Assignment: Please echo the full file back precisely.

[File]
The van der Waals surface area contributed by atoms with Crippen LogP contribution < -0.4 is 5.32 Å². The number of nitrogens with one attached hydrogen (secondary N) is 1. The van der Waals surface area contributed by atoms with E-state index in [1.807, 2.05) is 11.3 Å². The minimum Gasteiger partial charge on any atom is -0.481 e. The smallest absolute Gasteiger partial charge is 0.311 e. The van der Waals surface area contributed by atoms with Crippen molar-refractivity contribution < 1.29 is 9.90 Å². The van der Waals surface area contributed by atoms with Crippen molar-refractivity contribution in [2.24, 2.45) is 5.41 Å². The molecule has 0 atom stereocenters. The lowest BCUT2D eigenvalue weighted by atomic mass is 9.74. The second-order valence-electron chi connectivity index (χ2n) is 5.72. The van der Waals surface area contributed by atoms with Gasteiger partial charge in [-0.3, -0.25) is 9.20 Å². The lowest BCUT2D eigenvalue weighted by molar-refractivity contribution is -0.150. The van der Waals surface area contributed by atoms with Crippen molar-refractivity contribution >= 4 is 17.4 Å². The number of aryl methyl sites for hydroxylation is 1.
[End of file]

The van der Waals surface area contributed by atoms with Crippen LogP contribution < -0.4 is 5.32 Å². The number of nitrogens with one attached hydrogen (secondary N) is 1. The van der Waals surface area contributed by atoms with E-state index in [1.807, 2.05) is 11.3 Å². The minimum Gasteiger partial charge on any atom is -0.481 e. The smallest absolute Gasteiger partial charge is 0.311 e. The van der Waals surface area contributed by atoms with Crippen molar-refractivity contribution < 1.29 is 9.90 Å². The van der Waals surface area contributed by atoms with Crippen molar-refractivity contribution in [2.24, 2.45) is 5.41 Å². The molecule has 0 atom stereocenters. The lowest BCUT2D eigenvalue weighted by atomic mass is 9.74. The second-order valence-electron chi connectivity index (χ2n) is 5.72. The van der Waals surface area contributed by atoms with Gasteiger partial charge in [-0.3, -0.25) is 9.20 Å². The lowest BCUT2D eigenvalue weighted by molar-refractivity contribution is -0.150. The van der Waals surface area contributed by atoms with Crippen molar-refractivity contribution >= 4 is 17.4 Å². The number of aryl methyl sites for hydroxylation is 1.